UPDATE: Dec. 8, 2021: A federal judge in the U.S. District Court for the Southern District of Georgia temporarily enjoined Tuesday the Biden administration's COVID-19 vaccination mandate for federal contractors. The nationwide stay applies to all federal contractors and subcontractors in covered contracts in all U.S. states and territories.
UPDATE: Nov. 23, 2021: In guidance published Nov. 10, the White House clarified that federal contractor employees must be fully vaccinated against COVID-19 no later than Jan. 18, 2022. For example, employees receiving a two-dose vaccination would need to receive their second shot no later than Jan. 4, 2022, in order to meet the administration's requirement.
UPDATE: Nov. 8, 2021: The White House has extended its federal contractor vaccine mandate deadline to Jan. 4 to align it with a compliance deadline for other employers.
- Federal contractor employees must be fully vaccinated against COVID-19 no later than Dec. 8, 2021, according to a guidance document issued Friday by The White House.
- Covered contractors may be required to provide an accommodation to contract employees who are not vaccinated because of a disability or sincerely-held religious belief, practice or observance, the document said. Covered employees must show or provide their employers with a document that shows proof of their vaccination status.
- Agency heads may approve an exception for covered contractors with an "urgent, mission-critical need" to have employees begin work before becoming fully vaccinated, the White House said. However, the contractor must ensure that employees are fully vaccinated within 60 days of starting work and ensure the employees are adhering to masking and physical distancing requirements.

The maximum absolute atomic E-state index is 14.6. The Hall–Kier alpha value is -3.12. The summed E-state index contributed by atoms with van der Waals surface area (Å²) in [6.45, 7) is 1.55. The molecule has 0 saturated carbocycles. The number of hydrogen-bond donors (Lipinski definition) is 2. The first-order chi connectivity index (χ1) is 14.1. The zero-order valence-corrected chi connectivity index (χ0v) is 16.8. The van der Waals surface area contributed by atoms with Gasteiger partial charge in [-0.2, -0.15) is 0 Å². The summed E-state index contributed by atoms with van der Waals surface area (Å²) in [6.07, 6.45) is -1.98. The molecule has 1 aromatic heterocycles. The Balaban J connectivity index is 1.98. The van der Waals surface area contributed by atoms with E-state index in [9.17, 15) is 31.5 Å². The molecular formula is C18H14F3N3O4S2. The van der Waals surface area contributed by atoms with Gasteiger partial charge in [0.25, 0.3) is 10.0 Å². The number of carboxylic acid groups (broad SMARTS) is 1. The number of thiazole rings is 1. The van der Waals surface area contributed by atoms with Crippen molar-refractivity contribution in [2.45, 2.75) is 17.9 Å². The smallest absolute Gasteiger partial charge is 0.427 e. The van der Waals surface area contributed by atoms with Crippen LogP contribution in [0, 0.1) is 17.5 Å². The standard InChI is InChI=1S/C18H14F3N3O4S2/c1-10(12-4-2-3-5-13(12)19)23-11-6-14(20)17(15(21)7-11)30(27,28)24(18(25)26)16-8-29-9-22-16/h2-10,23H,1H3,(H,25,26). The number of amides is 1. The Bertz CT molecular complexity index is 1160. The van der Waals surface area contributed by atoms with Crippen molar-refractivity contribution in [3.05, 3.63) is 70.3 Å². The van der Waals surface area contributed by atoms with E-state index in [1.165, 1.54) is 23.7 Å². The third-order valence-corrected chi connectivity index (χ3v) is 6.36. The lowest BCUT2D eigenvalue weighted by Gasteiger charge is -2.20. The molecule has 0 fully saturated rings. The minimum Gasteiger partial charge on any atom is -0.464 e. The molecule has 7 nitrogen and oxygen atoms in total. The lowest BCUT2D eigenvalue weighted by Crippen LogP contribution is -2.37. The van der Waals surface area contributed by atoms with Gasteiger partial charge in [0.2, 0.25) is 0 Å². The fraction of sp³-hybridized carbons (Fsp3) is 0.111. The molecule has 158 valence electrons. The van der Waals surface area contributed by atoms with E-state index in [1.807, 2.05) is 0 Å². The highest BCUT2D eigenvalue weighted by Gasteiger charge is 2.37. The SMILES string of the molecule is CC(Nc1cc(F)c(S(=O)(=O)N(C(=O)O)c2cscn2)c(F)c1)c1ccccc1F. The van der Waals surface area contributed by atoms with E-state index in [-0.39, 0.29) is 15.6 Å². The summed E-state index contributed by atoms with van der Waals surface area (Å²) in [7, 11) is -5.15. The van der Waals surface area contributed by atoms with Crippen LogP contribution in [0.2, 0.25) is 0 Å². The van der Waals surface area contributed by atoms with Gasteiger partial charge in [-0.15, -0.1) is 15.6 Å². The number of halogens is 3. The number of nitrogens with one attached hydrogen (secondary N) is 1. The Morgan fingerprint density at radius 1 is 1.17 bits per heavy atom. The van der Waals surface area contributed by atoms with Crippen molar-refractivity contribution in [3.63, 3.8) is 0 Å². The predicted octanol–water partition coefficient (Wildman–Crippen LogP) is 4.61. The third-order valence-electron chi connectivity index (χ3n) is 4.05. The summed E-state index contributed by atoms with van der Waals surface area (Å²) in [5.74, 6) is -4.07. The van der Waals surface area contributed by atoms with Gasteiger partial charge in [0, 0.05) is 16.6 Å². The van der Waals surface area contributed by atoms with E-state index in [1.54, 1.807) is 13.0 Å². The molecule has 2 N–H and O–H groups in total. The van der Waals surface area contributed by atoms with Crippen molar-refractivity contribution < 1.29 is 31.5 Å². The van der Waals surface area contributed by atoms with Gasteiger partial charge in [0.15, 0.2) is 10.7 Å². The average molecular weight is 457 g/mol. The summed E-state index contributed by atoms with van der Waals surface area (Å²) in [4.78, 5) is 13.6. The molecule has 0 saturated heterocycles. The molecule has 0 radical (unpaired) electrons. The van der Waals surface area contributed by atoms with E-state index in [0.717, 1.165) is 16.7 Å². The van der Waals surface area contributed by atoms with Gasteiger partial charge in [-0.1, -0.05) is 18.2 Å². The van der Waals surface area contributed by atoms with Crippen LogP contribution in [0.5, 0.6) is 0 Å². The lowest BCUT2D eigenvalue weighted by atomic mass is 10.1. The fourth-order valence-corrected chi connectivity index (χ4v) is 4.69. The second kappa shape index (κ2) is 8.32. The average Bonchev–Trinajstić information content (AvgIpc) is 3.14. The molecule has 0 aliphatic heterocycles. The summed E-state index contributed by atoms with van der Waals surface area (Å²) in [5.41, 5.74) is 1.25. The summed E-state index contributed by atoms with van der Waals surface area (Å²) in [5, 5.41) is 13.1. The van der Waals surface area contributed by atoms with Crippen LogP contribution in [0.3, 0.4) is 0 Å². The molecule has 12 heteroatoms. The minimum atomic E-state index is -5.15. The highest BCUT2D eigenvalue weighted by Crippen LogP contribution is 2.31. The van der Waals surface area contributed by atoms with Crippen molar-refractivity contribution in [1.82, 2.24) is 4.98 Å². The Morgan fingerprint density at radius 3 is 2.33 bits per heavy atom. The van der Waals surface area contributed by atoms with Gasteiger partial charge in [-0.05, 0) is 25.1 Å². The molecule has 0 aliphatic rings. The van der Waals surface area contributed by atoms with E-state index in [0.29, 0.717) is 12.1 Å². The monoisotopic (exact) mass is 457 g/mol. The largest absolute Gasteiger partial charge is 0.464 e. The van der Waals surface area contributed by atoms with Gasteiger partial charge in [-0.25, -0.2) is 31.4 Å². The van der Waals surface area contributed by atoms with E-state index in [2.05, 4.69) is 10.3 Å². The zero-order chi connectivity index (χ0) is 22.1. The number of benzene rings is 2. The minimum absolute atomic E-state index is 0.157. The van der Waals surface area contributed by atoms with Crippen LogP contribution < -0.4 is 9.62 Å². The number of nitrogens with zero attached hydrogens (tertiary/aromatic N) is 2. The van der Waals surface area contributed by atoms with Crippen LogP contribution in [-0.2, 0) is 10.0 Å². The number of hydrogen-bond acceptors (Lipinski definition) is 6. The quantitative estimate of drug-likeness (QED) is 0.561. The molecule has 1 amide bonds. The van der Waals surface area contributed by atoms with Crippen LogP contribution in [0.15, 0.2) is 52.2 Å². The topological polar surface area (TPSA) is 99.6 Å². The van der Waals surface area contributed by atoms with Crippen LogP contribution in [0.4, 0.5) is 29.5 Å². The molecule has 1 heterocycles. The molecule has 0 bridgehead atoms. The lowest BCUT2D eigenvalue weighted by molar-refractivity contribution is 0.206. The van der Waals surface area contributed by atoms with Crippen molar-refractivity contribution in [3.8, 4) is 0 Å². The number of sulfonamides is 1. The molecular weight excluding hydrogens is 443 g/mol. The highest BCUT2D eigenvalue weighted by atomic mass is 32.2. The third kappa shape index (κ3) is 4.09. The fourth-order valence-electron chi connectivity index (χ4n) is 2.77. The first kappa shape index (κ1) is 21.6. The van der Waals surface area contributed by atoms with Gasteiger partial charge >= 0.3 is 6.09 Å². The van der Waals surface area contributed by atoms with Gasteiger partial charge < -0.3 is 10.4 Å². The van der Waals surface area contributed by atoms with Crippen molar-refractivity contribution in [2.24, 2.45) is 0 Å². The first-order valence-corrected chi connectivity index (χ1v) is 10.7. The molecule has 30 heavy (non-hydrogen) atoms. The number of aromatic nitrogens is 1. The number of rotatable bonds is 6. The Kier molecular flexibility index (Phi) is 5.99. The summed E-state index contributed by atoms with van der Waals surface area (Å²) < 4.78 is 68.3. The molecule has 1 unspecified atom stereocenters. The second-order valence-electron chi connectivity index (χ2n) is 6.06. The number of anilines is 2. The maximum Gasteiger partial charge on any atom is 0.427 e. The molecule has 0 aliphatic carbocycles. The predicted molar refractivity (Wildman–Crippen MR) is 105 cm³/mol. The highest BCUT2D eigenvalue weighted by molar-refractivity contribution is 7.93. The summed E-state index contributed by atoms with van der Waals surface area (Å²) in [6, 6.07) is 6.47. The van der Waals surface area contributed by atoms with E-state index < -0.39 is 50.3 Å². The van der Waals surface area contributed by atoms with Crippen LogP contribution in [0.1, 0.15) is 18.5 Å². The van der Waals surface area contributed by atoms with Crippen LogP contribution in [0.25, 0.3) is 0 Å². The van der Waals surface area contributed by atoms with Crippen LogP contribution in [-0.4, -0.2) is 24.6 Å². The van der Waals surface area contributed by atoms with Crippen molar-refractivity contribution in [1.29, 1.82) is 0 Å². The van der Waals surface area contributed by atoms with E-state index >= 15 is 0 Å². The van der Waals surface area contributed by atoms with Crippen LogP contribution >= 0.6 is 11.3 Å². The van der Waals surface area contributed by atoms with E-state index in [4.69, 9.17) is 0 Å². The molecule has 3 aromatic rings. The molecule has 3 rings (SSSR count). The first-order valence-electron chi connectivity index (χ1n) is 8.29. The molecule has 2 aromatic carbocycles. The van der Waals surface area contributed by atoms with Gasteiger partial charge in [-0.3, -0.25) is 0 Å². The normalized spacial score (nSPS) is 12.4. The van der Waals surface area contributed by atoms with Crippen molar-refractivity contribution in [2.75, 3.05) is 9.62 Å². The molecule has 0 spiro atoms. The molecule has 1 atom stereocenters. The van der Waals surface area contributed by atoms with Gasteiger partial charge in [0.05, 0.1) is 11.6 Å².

It is the first of what may be several follow-ups to the Biden administration's Sept. 9 announcement stating intentions to encourage mandatory vaccination requirements in workplaces across the U.S.
President Joe Biden still has yet to put out guidelines for private-sector employers; he said that would drop in the form of a rule implementing a new temporary emergency standard by the Occupational Safety and Health Administration. That temporary standard would require employers with more than 100 employees to mandate vaccination against COVID-19 and provide paid time off for the time it takes workers to get vaccinated or recover from post-vaccination side effects, Biden said.
Friday's guidance document did not specify whether employers must offer time off, but it did require that contractors designate a person or persons to coordinate implementation of their mandates.
The administration's private-sector mandate is likely to face legal challenges upon publication, and 24 state attorneys general have already issued a letter stating that they intend to sue the administration over any such proposal.
Whatever the outcome of the administration's mandate may be, employers still have plenty of indicators showing that their COVID-19 vaccination mandates are likely legal, according to sources who previously spoke to HR Dive.